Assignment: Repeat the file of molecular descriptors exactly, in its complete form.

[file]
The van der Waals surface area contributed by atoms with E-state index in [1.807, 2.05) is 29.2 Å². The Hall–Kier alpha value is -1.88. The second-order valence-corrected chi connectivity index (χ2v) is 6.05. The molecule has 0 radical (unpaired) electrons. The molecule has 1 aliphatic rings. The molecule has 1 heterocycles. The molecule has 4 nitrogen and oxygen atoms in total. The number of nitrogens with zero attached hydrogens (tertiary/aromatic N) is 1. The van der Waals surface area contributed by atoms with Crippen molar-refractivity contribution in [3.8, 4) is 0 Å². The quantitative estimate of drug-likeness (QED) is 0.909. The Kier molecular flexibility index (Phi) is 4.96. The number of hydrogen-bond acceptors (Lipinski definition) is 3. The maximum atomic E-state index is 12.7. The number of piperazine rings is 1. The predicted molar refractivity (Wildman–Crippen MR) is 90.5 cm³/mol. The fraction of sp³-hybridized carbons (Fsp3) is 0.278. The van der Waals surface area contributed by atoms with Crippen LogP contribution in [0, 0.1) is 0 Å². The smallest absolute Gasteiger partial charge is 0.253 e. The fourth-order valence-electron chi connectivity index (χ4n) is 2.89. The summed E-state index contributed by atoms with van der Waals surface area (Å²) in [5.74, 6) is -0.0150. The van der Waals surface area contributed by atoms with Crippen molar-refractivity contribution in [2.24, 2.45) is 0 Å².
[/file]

The van der Waals surface area contributed by atoms with E-state index in [1.807, 2.05) is 29.2 Å². The Hall–Kier alpha value is -1.88. The second-order valence-corrected chi connectivity index (χ2v) is 6.05. The molecule has 0 radical (unpaired) electrons. The molecule has 1 aliphatic rings. The molecule has 1 heterocycles. The molecule has 4 nitrogen and oxygen atoms in total. The number of nitrogens with zero attached hydrogens (tertiary/aromatic N) is 1. The van der Waals surface area contributed by atoms with Crippen molar-refractivity contribution in [3.8, 4) is 0 Å². The quantitative estimate of drug-likeness (QED) is 0.909. The Kier molecular flexibility index (Phi) is 4.96. The number of hydrogen-bond acceptors (Lipinski definition) is 3. The maximum atomic E-state index is 12.7. The number of piperazine rings is 1. The predicted molar refractivity (Wildman–Crippen MR) is 90.5 cm³/mol. The fraction of sp³-hybridized carbons (Fsp3) is 0.278. The van der Waals surface area contributed by atoms with Crippen LogP contribution in [0, 0.1) is 0 Å². The smallest absolute Gasteiger partial charge is 0.253 e. The fourth-order valence-electron chi connectivity index (χ4n) is 2.89. The summed E-state index contributed by atoms with van der Waals surface area (Å²) in [5.74, 6) is -0.0150. The van der Waals surface area contributed by atoms with Crippen molar-refractivity contribution in [2.24, 2.45) is 0 Å².